Note that diagnosis is different from identification. To use a medical analogy, identification is finding symptoms, like a cough and a fever. Diagnosis is finding the actual cause, like a bacterial infection.
Start with your investigation. You should already have a sense of the different flows, scenarios, and variables that wound up triggering the problem. What underlying cause do these symptoms point to?
If you have a team to help you split up the work, document each thread of inquiry and move in parallel.
Once you’ve found the root cause, determine how long it will take to resolve the issue, and what risks you might be taking in resolving it. Remember that fixing a bug can wind up creating even more bugs, so be thoughtful and cautious.
Given that your diagnosis is correct, go ahead and resolve the problem now.
Ensure that you inform stakeholders of what the cause of the issue is, how long it will take until the problem is resolved, and how long it will take to confirm that no new problems were created from the resolution. Spin up a dedicated Slack channel so that you can keep everyone in the loop.
Just because you fixed the issue doesn’t mean that you’re done with crisis management! At this point, your goal is to ensure that problems of this nature never appear again.
I recommend the 5 Why’s framework to dig deep into underlying systemic problems. Gather up your core team and key stakeholders, set aside sufficient time to thoughtfully work together, and ask “why” in a non-judgmental manner. Again, never assign blame!
Don’t be afraid to branch out – the more thoroughly you conduct this exercise, the less likely you’ll have bugs of this kind again. The goal is to determine how to shore up existing processes or to create new processes that will prevent the issue from happening again.
Crisis Management Framework
Let’s walk through an example to show how you can use the 5 Why’s framework.
Initial Problem Statement: Conversion rate for all forms dropped dramatically, and we didn’t know about it for a week.
Why #1: Why didn’t we know about the drop?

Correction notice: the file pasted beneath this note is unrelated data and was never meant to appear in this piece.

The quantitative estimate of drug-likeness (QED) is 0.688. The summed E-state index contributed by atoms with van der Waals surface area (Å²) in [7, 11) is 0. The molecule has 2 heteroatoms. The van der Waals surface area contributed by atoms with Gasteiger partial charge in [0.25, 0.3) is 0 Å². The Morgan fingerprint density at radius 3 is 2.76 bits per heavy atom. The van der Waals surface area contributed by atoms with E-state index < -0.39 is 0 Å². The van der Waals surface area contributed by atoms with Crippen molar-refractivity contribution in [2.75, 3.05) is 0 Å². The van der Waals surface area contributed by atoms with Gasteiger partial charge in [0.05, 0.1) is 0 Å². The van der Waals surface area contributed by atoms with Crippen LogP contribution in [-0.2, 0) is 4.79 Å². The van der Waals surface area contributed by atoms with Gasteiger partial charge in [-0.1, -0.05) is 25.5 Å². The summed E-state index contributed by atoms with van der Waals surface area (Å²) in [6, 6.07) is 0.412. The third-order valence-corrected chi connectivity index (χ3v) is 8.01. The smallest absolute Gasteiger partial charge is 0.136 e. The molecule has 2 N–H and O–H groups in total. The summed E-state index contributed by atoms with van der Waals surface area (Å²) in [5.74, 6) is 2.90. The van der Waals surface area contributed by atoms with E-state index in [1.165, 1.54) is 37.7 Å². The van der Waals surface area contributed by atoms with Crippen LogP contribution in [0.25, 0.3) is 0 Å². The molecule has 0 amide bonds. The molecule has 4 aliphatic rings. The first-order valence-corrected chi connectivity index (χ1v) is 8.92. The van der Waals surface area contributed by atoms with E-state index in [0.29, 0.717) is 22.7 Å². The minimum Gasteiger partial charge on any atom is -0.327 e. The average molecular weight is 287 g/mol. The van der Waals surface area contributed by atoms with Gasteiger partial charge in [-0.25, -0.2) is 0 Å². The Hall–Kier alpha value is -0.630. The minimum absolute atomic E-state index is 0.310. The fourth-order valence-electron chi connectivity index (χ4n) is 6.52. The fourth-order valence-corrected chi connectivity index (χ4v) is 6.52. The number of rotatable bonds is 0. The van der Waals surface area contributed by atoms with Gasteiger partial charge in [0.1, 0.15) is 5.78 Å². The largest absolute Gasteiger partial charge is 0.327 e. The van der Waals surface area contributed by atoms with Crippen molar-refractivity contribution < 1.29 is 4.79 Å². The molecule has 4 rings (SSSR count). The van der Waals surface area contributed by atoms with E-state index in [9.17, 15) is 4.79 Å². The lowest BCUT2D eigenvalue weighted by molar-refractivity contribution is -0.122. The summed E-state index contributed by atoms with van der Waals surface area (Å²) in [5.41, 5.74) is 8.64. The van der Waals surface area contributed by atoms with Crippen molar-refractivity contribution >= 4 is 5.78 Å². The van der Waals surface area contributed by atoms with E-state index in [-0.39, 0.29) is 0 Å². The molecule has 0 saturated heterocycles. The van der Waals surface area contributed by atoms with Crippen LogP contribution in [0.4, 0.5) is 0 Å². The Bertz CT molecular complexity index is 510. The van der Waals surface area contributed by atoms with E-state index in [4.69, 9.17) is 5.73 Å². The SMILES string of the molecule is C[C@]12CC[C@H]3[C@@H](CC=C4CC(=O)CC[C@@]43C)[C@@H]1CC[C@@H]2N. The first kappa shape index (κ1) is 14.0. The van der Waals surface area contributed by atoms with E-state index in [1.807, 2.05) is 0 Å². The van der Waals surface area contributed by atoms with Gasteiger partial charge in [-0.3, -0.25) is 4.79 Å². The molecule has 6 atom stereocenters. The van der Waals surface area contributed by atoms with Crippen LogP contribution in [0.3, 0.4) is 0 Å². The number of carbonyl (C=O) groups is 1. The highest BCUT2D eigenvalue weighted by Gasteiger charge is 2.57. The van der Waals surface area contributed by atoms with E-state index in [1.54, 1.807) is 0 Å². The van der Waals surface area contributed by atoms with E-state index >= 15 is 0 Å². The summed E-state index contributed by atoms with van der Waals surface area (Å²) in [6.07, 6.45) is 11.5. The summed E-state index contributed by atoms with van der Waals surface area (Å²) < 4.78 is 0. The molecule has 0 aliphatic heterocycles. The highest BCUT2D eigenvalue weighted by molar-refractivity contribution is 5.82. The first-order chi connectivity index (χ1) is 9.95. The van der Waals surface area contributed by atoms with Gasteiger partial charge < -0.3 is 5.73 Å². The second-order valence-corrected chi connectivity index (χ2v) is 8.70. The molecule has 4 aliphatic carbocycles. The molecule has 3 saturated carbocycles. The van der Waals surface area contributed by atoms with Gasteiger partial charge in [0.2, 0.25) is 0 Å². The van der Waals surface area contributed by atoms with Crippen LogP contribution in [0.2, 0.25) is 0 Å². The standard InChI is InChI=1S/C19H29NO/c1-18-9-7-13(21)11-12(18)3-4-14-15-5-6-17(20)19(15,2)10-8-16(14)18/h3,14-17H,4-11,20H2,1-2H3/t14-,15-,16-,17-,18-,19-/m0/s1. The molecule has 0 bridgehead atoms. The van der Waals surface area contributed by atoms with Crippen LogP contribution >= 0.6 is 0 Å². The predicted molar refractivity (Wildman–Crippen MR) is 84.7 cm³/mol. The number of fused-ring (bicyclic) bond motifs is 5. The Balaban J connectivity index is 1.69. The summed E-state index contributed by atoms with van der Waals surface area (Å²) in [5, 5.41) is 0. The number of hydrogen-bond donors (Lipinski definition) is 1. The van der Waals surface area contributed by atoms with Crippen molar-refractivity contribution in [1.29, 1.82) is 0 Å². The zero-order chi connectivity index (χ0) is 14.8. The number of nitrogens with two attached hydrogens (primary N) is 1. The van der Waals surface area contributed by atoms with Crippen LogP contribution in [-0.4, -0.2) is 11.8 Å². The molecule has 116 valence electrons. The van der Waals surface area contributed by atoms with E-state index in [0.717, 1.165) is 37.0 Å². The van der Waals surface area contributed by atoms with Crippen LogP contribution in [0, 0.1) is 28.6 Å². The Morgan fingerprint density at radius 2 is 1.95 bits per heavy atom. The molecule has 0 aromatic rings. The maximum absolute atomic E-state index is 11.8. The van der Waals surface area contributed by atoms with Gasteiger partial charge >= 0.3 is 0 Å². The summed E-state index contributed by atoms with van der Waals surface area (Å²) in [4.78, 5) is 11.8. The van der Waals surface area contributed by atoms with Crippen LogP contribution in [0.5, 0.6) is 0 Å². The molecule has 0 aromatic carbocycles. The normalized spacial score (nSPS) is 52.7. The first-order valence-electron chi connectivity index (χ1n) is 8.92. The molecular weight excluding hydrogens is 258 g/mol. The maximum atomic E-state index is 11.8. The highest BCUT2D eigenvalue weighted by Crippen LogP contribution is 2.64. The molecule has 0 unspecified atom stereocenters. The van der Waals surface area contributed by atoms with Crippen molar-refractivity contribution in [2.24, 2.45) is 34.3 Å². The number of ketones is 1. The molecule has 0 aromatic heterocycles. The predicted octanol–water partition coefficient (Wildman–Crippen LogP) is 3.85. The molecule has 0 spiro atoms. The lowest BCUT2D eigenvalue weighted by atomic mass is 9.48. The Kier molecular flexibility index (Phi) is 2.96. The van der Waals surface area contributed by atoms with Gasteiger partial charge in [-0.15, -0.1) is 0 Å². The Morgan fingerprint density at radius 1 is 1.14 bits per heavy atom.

Answer #1: We didn’t know about the drop because we don’t have any monitoring systems in place to throw alerts when key metrics drop below some threshold.
Resolution #1: Create a monitoring system to check on key metrics that will alert the team accordingly.
Why #2: Why did the conversion rate drop?
Answer #2: It dropped because there was a pop-up ad in the way that we didn’t know about.
Resolution #2: Remove the pop-up ad, if it hasn’t already been removed.
Why #3: Why was the pop-up ad there, and why didn’t we know about it?
Answer #3: The pop-up ad was there because there was a new initiative to increase ad revenue, and the form is the most prominent place on the page. We didn’t know about the ad because there are no communication channels between the ads team and the forms team.
Resolution #3: Create a communication channel between the ads team and the forms team.
Why #4: Why don’t we communicate across teams more regularly?
Answer #4: We don’t have communication because we haven’t needed to work together before. Both teams used to own different pages, but now they’re influencing each other.
Resolution #4: Implement a regular check-in with the ads team to understand where ads will appear in the future. Also, regularly inform the ads team of any upcoming changes to the forms or flows that may impact them.
You can see here that by digging deeper and providing a resolution at each layer of the 5 Why’s, we create redundancy and multiple fail-safes that reduce the likelihood of a future crisis.
Note that 5 Why’s doesn’t actually mean that you ask “why” 5 times – rather, you should iteratively ask “why” until you have satisfactorily found root causes and processes to fix. In our example, we only needed to ask 4 times before we got to a root process issue.
Caution: don’t use a fixed of “why’s”, or else you’ll incentivize teammates to answer in a shallow manner. Be thoughtful and flexible as you conduct this exercise with the team.
It’s never fun to deal with crises. Remember that everyone’s going to be stressed – so as a leader, you need to reduce stress and resolve the issue as soon as possible.
Never blame others. Identify the issue, mitigate it where possible, diagnose and resolve it, then prevent issues like these from appearing again.
By holding these crisis management principles in mind, you’ll find that you, your team, and your company will grow stronger and stronger from each crisis.
Have thoughts that you’d like to contribute around crisis management? Chat with other product managers around the world in our PMHQ Community!